Tumor cells grown on glass coverslips were washed with PBS in triplicate and fixed with 4% formaldehyde. Endogenous peroxidase activity from the cells was blocked with 3% hydrogen peroxide. The coverslips were then incubated with 1% bovine serum albumin in PBS for 1 h at room temperature and with primary antibody overnight at 4°C, followed by incubation with a secondary antibody for 30 min. The coverslips were then counterstained with Haematoxylin solution.

For immunohistochemical staining, 4 µm sections were cut from formalin-fixed paraffin-embedded tissue blocks and then deparaffinized in xylene and rehydrated in successive washes of ethanol. The sections were then heated in a microwave oven at medium power for 8 min in citrate buffer, pH 6.0 for heat-induced epitope retrieval. The sections were subjected to blockade of endogenous peroxidase activity and non-specific binding of the primary antibody and then target protein localization with the first antibody and visualization with the secondary antibody and color reaction as described above.

The primary antibodies included: MMP-7 from R&D Systems at a concentration of 10 µg/ml; collagen IV or PECAM-1 from Bioworld Technology (Louis Park, MN, USA) at a dilution of 1∶100. The secondary antibodies were goat anti-mouse or anti-rabbit IgG conjugated with peroxidase from DAKO EnVision (DAKO Corp., Carpinteria, CA).

Stained tumor cells and paraffin sections were reviewed and scored using a light microscope by a pathologist blinded to the treatment group. Positivity of the stained tumor cells on coverslips and paraffin sections were defined by staining intensity and % of tumor cells: the staining intensity of MMP-7 expression was classified semiquantitatively into negative and weak, moderate, and strongly positive (0, +, ++, and +++, respectively). In our study, gene expression was considered positive if the staining intensity was moderate or strong and the percentage of positive stained cells were >20%. However, the density of microvessels staining positive for PECAM-1 was defined as positive at 400 power of a microscope field as described previously [15].

Statistical Analyses

Statistical analyses were performed using SPSS 12.0 software (SPSS, Chicago, IL, USA). The data were summarized as mean ± SD when possible and analyzed using a Student-Newman-Keuls test to determine statistical significance. P<0.05 was considered statistically significant.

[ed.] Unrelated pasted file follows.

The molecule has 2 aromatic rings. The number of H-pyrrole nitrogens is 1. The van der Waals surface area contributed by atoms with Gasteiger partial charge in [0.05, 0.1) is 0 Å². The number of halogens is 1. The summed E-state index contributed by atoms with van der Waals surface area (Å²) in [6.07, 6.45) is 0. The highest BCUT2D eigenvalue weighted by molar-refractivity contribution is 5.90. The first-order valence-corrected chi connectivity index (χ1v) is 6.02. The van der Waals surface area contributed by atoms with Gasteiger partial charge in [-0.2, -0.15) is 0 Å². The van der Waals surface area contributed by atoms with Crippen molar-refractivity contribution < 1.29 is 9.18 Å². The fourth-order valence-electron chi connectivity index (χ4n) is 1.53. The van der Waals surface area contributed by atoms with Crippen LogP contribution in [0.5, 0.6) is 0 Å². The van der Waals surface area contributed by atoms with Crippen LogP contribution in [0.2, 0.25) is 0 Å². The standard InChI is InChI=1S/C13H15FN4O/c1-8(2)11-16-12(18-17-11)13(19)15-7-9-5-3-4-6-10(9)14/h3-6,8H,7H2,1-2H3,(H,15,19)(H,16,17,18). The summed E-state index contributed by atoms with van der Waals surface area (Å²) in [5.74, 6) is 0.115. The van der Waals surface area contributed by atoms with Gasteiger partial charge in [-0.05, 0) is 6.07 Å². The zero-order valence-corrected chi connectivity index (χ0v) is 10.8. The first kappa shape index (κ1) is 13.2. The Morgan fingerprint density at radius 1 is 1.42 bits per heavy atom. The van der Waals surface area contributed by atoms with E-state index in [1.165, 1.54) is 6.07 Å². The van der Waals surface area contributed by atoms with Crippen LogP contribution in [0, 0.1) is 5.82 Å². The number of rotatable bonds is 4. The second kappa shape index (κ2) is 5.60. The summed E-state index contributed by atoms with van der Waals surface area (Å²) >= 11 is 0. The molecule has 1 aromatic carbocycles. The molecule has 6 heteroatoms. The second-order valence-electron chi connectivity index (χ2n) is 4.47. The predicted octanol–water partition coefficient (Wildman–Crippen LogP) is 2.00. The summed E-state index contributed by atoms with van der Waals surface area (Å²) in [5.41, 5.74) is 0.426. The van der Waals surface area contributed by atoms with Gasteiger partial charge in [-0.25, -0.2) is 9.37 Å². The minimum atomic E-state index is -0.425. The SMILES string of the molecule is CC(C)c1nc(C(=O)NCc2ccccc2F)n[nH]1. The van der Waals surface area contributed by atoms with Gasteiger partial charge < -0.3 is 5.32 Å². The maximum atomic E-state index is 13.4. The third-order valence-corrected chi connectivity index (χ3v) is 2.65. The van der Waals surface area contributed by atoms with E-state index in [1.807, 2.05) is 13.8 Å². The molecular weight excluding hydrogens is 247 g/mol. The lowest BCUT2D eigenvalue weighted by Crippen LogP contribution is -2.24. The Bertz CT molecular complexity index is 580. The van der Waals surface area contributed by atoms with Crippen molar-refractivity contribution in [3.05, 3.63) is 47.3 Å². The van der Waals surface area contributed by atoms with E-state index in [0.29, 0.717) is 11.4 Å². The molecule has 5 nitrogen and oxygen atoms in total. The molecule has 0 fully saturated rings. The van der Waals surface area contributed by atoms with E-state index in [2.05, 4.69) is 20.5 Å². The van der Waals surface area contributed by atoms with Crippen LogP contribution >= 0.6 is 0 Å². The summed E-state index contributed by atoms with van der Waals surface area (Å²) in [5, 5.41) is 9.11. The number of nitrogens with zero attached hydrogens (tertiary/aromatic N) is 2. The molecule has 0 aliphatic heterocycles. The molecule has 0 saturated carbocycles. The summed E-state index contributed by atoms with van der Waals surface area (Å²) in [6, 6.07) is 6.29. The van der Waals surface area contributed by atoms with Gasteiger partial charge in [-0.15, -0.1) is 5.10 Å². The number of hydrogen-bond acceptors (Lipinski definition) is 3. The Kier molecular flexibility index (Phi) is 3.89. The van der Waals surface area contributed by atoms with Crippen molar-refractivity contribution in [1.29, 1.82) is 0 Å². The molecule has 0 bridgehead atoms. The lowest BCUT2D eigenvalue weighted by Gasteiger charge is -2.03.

Results

Knockdown of STAT3 expression using STAT3 shRNA

To demonstrate the role of STAT3 in pancreatic cancer, we performed gene knockdown experiments using STAT3 shRNA in SW1990 cells. We determined that STAT3 shRNA successfully knocked down STAT3 expression in SW1990 cells, i.e., qRT-PCR data showed that STAT3 shRNA vector inhibited STAT3 mRNA expression compared to control vectors (P = 0.004), while western immunoblotting data showed the STAT3 protein was markedly inhibited in STAT3 shRNA-transfected SW1990 cells (P = 0.003) (Figure 1).

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Figure 1. Suppression of STAT3 mRNA and protein expression using STAT3 shRNA in pancreatic cancer SW1990 cells.

A, qRT-PCR. Stable STAT3 shRNA and control vector-transfected SW1990 cells and parental SW1990 cells were grown and RNA was isolated for qRT-PCR analysis of STAT3 mRNA expression *P<0.01 compared to SW1990 or control vector-transfected cells. B, Western immunoblot. These cells were grown for total cellular protein extraction and western immunoblot analyses of STAT3 protein expression.

http://dx.doi.org/10.1371/journal.pone.0025941.g001

Suppression of growth and invasion of STAT3 shRNA-transfected SW1990 cells in nude mice

We injected stable STAT3 knockdown or control cells into the nail pad of nude mice. 10 days following tumor inoculation, we found that growth rate of the STAT3-silenced tumor cells was significantly decreased (Figure 2). We also found that expression of collagen IV protein surrounding the tumor cells in control tumors was incomplete and discontinuous, whereas it was complete and continuous in tumors of STAT3-silenced SW1990 cells following immunohistochemical staining (Figure 3A & B). Tumor cell invasion ability was detected on HE-stained tissue xenografts by light microscope. Furthermore, tumor invasion into the vessel and muscle was more frequent in the control tumors than STAT3-silenced tumors (Figure 4). The percentage of vessel and muscle invasion by STAT3-silenced tumors was 22.22% (2/9) and 33.33% (3/9) compared to 60% (6/10), 80% (7/10) and 70% (7/10), 80% (8/10) in SW1990 tumor and negative control tumor, respectively. Microvessel density was significantly lower in STAT3-silenced tumors than parental or control tumors of SW1990 cells (P = 0.007 and P = 0.021, respectively; Figure 5). These data indicate that STAT3 plays a crucial role in the regulation of tumor growth, invasion, and angiogenesis.

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Figure 2. Suppression of nude mouse xenograft growth by STAT3 knockdown.

Parental or control vector and STAT3 shRNA-transfected SW1990 cells were grown in cell culture and injected into nude mouse nail pads. Tumor volume was measured every five days up to 30 days following tumor cell inoculation.. *P<0.05 compared to the control vector or parental tumors.

http://dx.doi.org/10.1371/journal.pone.0025941.g002

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Figure 3. Expression of collagen IV protein surrounding the tumor cells using immunohistochemistry.

The tumor xenografts from control vector and STAT3 shRNA-transfected cells were subjected to immunohistochemical staining of collagen IV protein. These data suggest that collagen IV expression (red arrow) is complete and continuous in STAT-3-silenced tumor (A), however the integrity of collagen IV was destroyed evidenced by incomplete and discontinuous (red arrow) staining (B).×400 magnification.

http://dx.doi.org/10.1371/journal.pone.0025941.g003

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Figure 4. Suppression of tumor invasion in nude mouse xenografts by STAT3 shRNA.